• Hi SquareMary. This is Meredith from Ricefield! Just to let you in on our payment scheme, right now we calibrate so that the slowest knitter gets the standard day rate for working in the fields, which is about P160, or $4. In practice most of our knitters earn around $10 a day.

      This isn’t much by American standards, but much higher than they would otherwise get. They’re also able to bring their kids to work, even the little infants, and can tend to the fields when they can. Right now we’re trying to grow so we plan to reinvest any profits we earn back into the enterprise so we can hire more knitters and help more people. But if we end up with money to spare, we plan to launch projects that would benefit the whole community, like an emergency fund for people affected by natural disasters.

      • Meredith, this is such a tremendous program. Thanks for explaining how it works.

        • Thanks so much Ann! Being able to provide better and consistent wages for people so they don’t have to be displaced is definitely one of my driving passions (along with knitting!) so I can talk about it for ages!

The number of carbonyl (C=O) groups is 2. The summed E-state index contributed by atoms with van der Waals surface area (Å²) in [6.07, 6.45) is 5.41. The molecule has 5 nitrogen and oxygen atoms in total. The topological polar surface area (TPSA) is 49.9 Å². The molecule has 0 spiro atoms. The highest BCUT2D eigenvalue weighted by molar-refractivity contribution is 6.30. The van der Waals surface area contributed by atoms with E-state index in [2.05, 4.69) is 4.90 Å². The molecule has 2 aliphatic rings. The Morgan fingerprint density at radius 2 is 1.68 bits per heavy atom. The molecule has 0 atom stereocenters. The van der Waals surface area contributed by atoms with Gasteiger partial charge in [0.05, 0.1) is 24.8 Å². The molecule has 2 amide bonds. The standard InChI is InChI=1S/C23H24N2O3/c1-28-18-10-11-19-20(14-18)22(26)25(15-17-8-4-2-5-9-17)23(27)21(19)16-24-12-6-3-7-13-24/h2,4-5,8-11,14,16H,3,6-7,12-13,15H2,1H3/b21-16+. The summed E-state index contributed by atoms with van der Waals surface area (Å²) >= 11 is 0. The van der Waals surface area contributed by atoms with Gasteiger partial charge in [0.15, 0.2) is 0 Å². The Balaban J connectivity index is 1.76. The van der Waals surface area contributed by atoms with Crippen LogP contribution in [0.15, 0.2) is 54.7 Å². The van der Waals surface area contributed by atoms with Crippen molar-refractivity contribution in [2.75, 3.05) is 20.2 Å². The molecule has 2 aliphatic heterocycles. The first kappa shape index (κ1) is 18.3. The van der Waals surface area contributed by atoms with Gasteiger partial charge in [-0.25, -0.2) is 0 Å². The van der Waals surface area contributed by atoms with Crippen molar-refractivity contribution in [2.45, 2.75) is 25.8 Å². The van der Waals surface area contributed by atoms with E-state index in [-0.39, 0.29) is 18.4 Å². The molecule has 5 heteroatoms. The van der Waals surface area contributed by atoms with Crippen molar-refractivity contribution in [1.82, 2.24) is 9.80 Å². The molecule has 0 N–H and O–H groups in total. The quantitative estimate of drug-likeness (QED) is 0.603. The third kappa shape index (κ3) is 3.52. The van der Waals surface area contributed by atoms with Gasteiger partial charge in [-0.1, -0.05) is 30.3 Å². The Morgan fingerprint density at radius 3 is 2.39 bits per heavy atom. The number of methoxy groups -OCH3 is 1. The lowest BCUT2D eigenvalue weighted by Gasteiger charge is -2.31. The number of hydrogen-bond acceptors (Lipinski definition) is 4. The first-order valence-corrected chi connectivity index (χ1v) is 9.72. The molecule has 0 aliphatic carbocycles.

4. I recognise that sweater…

    The hat looks lovely. As does the Girl. x x x

  5. What a great thing this is. I don’t mind knitting hats, but I often don’t get as many made as I need….good solution.

    I’ve been touring the new site some more….it is really well done. Love the tabs, and how easily I can find the notes on denim of which, happily, I still have a fairly large stash.

  6. Whoooooa! It’s all fancy here today! This is so great! Yeah! 10 years!

  7. What a cool idea for a knitting collective! And the projects they sell are really nice, too. I was expecting them to be either bland or very, ahem, “rustic.”

  8. I remember hearing Debbie Stoller at a trunk show once, and her advice to a knitter who sees a sweater they like in a store and then think, “I could knit that myself.” Her advice was: “Buy the sweater.”

  9. It really is an awesome project they’ve got going on. I test knit for them and then BOUGHT a hat knit by one of the women in the village. The packaging was gorgeous and they also sent a photo of the woman who knit it, handsigned by her (and her baby was on it, bonus!). So personal a service, and a gorgeous knit hat for Christmas giving (with a story behind it). Definitely a win/win!!

  10. I love to knit but HATE knitting hats because they NEVER fit the people they’re intended for (usually grandchildren). I swear I wear out the yarn frogging the thing multiple times – too small, too loose, too tight, too big…you name it, I’ve been there! I would pay a king’s ransom for someone else to knit the hat for me. And like you, I will not buy one – even the more expensive ones are made with synthetic yarns…no thank you! Thanks for sharing – I’ll be buying!